800px-Bottlenose_Dolphin_KSC04pd0178

Having been introduced to this species by their bones, I noted that these are in fact very interesting animals!  Bottlenose dolphins can recognize themselves in a mirror!  They can use sponges as tools and transmit cultural knowledge across generations. Their considerable intelligence has driven interaction with humans.  I am now an official dolphin fan!

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Gold Ring, Diamonds and a Tatoo of a Cherry Blossom

In the summer of last year I met a young couple at an art fair in Montauk.  Anthony was an actor and Laura, an oncology nurse.  They lingered at my booth, then left… and then he returned alone.

Laura's tatoo

Laura’s tatoo

Anthony wanted to set up a meeting to discuss a custom ring and he wanted to surprise his wife!  My kind of man.

She had a full body tattoo of a Japanese cherry blossom tree. He wanted a gold ring representing a cherry blossom.  We met in the city at a coffee shop on the west side.  There were drawings first.

Drawings

Drawings

Then I set to work on a wax model.

wax model in the making

wax model in the making

A 5 karat black diamond in the rough was placed in the center and 5 trillion (triangular) diamonds were placed between the petals of the ‘flower’.

wax model with diamonds

wax model with diamonds

Anthony was involved at every step.  There were more meetings at the coffee shop.  About a half dozen meetings.

The model was approved and a gold ring was cast.

ring cast in gold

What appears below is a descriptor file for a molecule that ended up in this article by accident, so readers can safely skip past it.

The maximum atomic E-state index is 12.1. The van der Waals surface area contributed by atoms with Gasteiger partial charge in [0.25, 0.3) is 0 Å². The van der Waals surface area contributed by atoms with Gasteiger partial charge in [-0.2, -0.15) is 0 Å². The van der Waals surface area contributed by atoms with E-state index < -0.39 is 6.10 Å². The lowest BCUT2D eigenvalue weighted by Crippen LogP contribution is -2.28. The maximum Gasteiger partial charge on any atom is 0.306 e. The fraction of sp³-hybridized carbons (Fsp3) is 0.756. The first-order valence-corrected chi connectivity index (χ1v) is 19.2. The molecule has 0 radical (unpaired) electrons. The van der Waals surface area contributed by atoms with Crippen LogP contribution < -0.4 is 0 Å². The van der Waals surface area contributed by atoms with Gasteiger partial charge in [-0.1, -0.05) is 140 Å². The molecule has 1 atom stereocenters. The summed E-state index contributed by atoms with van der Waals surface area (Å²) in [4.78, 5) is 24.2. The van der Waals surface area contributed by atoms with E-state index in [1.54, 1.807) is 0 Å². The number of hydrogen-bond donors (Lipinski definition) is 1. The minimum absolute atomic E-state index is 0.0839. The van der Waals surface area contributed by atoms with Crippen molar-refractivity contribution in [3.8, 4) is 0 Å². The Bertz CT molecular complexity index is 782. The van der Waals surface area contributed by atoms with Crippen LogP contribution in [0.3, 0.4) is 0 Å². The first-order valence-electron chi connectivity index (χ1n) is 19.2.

ring cast in gold

Then the stone setter went to work.  My Russian friend Oleg did this part.  His work is excellent.  Finally, the “finish”, a polished exterior and a roughed up organic interior representing the cherry blossom.  See the image of “The final product”.

Then came the suspense.  He would surprise her on a special occasion.  Would she like it?  I was nervous….  A week later the report: she was happy! And so were we!

The job took 4 months.  Great customers!  A fun experience.  This is how we do custom work.

The final product

The final product

Choosing Diamond Bits to Drill Beach Stones with a Dremel

Jewelers, beading and lapidary enthusiasts, and those that work with sea glass have a common problem:  How to make a hole in their material, be it stone, precious or semiprecious gems, or glass.

Drilled beach stone

Drilled Beach Stone with Silver Inlay

I have worked with beach stones for about 12 years.  They come in different hardness measured on a 1-10 Mohs’ scale.  The quarzites are hard (7 on the Mohs scale) and the sedimentary or sand stones are much softer (about 3-5 on the Mohs scale) and therefore easier to drill.  We use a Dremel drill.  Take a look at the comments to this post about different models of Dremel drills.  We use cylinder drill bits that are coated with diamond dust (simply called diamond drill bits).  I buy them in bulk because we use so many.  I am out of bits again and I just scoured the web for suppliers.  This post is about how to choose a supplier!  Drill bits come in very different quality, so you want to choose carefully.